India held liable for breach of Bilateral Investment Treaty for judicial delay in enforcement of an international arbitral award

In a first of its kind development, the Republic of India was recently held liable for breach of its Bilateral Investment Treaty with Australia for judicial delays in enforcement of a foreign arbitral award. The order was passed on November 30, 2011 but has been made public only recently. It can be found here.

The UNCITRAL Arbitration between White Industries Australia Limited and the Republic of India was held in Singapore and will go down in history as the first ever investment arbitration against India. The previous one was concerning the Dabhol power plant in India but these multiple investment arbitration proceedings were settled before any award was made.

The dispute in this case concerned the excessive judicial delays suffered by White in enforcing its 2002 International Chamber of Commerce (ICC) award made against its JV partner Coal India. White sought enforcement of this award in Delhi High Court whereas Coal India sought to set aside the award in Calcutta High Court. The Calcutta HC held that it had the jurisdiction to consider setting aside the foreign arbitral award and appeals regarding the same were pending before the Supreme Court of India. The SC is currently considering the jurisdiction of Indian courts in setting-aside foreign arbitral awards. A summary of the award can be found here and here.

The UNCITRAL Arbitral Tribunal held that this excessive delay in local courts amounted to a breach of the India-Australia BIT. More interestingly, this was held to breach the treaty’s Most-Favoured Nation (MFN) clause. As India’s BIT with Kuwait contained an “effective means” clause, the Tribunal used the MFN clause to apply this “effective means” standard to the current dispute. The utility of this “effective means” clause was that this was invoked in a 2010 arbitral award to include court/judicial delays as being breaches of investment treaties (see Chevron v. Ecuador under the US-Ecuador BIT).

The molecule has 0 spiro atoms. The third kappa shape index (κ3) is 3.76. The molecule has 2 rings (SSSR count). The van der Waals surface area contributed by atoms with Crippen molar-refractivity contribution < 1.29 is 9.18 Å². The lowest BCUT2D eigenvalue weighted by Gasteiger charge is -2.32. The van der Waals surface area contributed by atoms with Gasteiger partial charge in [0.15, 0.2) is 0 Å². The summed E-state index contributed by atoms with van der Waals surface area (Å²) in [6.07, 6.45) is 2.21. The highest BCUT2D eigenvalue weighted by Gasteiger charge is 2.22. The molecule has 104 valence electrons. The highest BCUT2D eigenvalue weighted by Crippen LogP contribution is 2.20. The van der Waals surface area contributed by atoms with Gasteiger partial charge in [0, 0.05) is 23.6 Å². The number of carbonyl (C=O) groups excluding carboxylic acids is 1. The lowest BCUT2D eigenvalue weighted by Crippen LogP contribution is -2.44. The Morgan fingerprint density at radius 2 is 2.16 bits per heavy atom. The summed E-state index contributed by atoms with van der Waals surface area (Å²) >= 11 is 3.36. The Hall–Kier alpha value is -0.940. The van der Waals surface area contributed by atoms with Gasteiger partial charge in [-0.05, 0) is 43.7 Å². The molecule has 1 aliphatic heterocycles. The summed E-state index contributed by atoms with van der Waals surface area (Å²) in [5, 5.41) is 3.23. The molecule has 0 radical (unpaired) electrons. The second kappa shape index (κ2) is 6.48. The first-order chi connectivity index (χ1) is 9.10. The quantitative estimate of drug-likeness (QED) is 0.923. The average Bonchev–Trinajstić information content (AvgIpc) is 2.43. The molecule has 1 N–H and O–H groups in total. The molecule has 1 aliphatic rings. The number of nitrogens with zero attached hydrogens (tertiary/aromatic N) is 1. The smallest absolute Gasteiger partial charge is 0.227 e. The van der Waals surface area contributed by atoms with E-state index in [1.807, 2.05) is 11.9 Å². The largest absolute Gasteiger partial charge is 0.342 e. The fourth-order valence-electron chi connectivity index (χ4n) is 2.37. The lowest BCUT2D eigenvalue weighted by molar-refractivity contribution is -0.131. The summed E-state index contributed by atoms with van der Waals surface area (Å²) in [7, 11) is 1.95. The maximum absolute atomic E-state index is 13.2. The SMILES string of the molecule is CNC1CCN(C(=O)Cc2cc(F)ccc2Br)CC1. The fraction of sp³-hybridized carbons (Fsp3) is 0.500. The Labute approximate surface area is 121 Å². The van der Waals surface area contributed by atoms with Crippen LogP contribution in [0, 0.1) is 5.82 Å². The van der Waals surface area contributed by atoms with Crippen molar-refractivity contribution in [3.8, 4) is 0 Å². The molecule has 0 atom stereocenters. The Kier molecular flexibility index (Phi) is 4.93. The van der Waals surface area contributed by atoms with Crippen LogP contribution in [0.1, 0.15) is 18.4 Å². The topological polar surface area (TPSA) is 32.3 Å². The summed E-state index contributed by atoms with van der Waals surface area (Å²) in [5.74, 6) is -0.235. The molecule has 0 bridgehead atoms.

This investment award raises various unforeseen and unsettling questions regarding international investment law in India. Since, there have been no precedents to guide the legal system, a new niche area of investment arbitration will develop due to this award. Already, in the aftermath of the 2G judgment, Sistema JSFC, a Russian company has notified the Indian government of its inclination to invoke the investment arbitration clause in the India-Russia BIT. With the opening up of the FDI routes in India and various international investors entering into JVs, Indian bureaucracy will have to be aware of the obligations under the several BITs India has entered into with numerous countries across the world.

Pros and Cons of International Commercial Arbitration: An Analysis by Wragge & Co.

See here.

Among the advantages are:

Enforceability, Neutrality, Flexibility, Privacy and Confidentiality, Finality, Ability to Select Arbitrators. 

 

Among the disadvantages are:

Procedural hurdles, Joiner, Speed & Cost, Pre-emptive remedial measures. 

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